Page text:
Marshal Ney Statue


 

If you don’t know it already, let me introduce you to the Marshal Ney Statue :

 

"my old friend, the statue of Marshal Ney with his sword out"

 

If you don’t know who Michel Ney was, let me just tell you that he was one of the marshals in the Revolutionary Wars, alongside and under Napoleon who called him “the bravest of the braves.” If you want the long version of his fascinating life, Wikipedia has a pretty decent page about him.

However, the statue itself has a small history of its own. First know that it’s located on Place de l’Observatoire, roughly on the spot where Marshal Ney was executed, right in front of the Closerie des Lilas.

The statue was considered by the surrealists as one of the most fascinating statue of the world (I can’t find the exact quote, sorry), possibly because of Brassaï’s picture of it, possibly because they were often getting really drunk at the Closerie and would hang out in front of it completely wasted.

 

"La Statue du Maréchal Ney dans le brouillard" by Brassaï

 

Also, Hemingway devotes many lines of A Moveable Feast to it. I meant to quote him here, but I can’t find my copy of the book anywhere… Damn! (that being said, consider this a teaser for an idea of a small website I have that I hope will be born in the coming months).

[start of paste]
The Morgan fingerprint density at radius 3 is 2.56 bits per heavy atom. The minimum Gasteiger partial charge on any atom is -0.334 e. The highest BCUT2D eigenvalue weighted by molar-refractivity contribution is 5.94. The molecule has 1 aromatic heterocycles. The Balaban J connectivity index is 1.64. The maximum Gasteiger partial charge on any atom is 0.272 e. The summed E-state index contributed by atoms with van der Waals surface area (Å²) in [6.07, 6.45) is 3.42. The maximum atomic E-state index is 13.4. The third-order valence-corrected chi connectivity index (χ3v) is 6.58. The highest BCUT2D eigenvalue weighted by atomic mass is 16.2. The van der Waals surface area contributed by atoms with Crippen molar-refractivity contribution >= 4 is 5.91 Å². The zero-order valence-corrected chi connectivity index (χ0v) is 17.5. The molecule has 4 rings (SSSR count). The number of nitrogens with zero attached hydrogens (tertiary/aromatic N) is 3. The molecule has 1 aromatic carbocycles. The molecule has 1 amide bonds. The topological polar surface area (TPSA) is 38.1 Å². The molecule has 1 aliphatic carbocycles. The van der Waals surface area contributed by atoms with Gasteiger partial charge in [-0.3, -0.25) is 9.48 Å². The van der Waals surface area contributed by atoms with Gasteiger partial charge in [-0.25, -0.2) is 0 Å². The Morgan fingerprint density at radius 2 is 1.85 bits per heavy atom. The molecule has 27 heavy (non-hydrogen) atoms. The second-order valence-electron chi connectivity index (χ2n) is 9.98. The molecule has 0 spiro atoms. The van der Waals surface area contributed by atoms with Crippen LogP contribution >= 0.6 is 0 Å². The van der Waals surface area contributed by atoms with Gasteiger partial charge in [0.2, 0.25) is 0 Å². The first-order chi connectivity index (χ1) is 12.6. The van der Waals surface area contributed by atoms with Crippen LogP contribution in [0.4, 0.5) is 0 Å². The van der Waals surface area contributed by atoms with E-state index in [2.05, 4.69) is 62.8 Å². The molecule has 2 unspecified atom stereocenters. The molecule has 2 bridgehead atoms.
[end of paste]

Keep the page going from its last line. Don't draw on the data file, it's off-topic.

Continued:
About David Billa

David was born and raised in the French South West. After a few years in the US and a few more in Paris, he finally settled down in Japan. He blogs here about his various experiences and travels, with an emphasis on his home country, France.

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5 thoughts on “Marshal Ney Statue

    • David

      You’re welcome.
      And don’t worry, he’s not exactly super famous.
      Most people know his statue better than himself (myself included really)

  • Joe Canning

    Marshal Ney was the man who led the rearguard when Napoleon’s troops retreated from Moscow and they lost most of their army. The ‘bravest of the brave,’ Napoleon called him. When Napoleon escaped from Elba and marched towards Paris, sparking ‘The Hundred Days’ panic in Europe, Ney was sent out by the French Government in power at the time to ‘bring him back in a cage.’ Instead, he joined Napoleon and went on to lead the disastrous French cavalry charge at the Battle of Waterloo (1815) when his heavy cavalry could not break the British squares and then attacked the British on the ridge (‘Up Guards and at’em,’ Wellington cried) asnd Ney lost most of Napoleon’s veteran Old Guard, loyal protectors of the emperor. When Ney returned to Paris, with Wellington’s army closing in, he was arrested by the French government and shot as a traitor round about the spot where his statue stands.

    • David Billa Post author

      Thanks for the info. This post is a bit old, but yeah, I should re-read the Sun also Rises one of these days.